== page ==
We're used to the idea of Netflix and other online services, recommending us content based on our viewing history. What you might be surprised to learn is that Netflix is altering the promo images of shows based on our ethnicity. In the image above a white viewer would see the image on the left showing the show's leading actors. A black viewer would see the image on the right where it looks like the show stars Taye Diggs and Lucy Liu who are minor players. The Observer has an interesting article on this story. We can't even accuse Netflix of algorithmic bias since this seems to be deliberate!

Wednesday, October 31, 2018

Vitamin Pills: Miracle or Myth?

The BBC's flagship science documentary series, Horizon, has just screened a doco called "Vitamin Pills: Miracle or Myth?" All of us like to be healthy and many people take supplements in the belief they are good for them. This show examines the scientific evidence and comes to the conclusion that for most people supplements are not needed.
Available from the usual places. 

Sunday, October 14, 2018

Bob Doran - R.I.P.

I'm really sad to have just learned that my colleague Bob Doran has died. He had been fighting cancer for many years and has finally succumbed. He was a founder of my Computer Science department in 1982 and in recent years was the curator of our excellent computer history museum, a passion that I shared with him. Though, I have to say I wasn't as interested in the history of the New Zealand Tote as he was. He was a regular contributor to this blog on all aspects of computing history and I will miss him dearly. My sincere condolences to his wife, Joyce, and his family.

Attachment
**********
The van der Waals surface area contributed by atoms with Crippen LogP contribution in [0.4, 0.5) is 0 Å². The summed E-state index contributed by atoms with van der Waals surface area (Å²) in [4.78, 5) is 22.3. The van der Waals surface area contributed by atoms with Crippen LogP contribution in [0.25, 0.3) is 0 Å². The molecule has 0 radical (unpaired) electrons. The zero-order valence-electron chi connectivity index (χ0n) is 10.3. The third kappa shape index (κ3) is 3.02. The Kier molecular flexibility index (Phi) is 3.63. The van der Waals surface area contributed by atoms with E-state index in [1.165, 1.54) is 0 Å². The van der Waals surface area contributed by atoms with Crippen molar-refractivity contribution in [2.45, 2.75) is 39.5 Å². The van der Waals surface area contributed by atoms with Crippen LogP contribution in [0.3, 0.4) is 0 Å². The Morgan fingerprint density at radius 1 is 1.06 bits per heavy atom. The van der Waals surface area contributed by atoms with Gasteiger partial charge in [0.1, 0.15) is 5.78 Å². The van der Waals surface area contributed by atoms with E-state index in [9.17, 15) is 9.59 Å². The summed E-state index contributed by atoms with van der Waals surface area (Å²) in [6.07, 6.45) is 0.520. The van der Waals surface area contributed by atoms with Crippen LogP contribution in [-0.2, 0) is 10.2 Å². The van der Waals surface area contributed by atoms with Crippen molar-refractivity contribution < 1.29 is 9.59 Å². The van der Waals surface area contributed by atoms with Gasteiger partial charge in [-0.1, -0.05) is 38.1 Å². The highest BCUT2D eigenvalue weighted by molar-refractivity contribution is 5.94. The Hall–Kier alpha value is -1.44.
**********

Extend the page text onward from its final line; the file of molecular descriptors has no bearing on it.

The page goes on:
Tuesday, October 2, 2018

'The discourse is unhinged': how the media gets AI alarmingly wrong

In June of last year, five researchers at Facebook's Artificial Intelligence Research unit published an article showing how chatbots can simulate negotiation-like conversations. They also showed that the chatbots sometimes talked with each other in a non-standard form of English they seemed to have invented. The media jumped on this and started likening the event to the rise of Skynet in the Terminator movie. Zachary Lipton, an assistant professor at the machine learning department at Carnegie Mellon University, watched with frustration as this story transformed from “interesting-ish research” to “sensationalized crap”. The Guardian has an interesting article on how AI is commonly reported.

Wednesday, September 19, 2018

Welcome to the Myra Cohen Department of Computer Science

As New Zealand celebrates it's historic decision, 125 years ago, to give women the vote my department has renamed itself, for one week, the Myra Cohen Department of Computer Science after an illustrious female graduate, Myra Cohen a friend of mine. Women have always played an important role in the development of Computer Science. Two of my favourite heroines would be Ada Lovelace and Grace Hopper.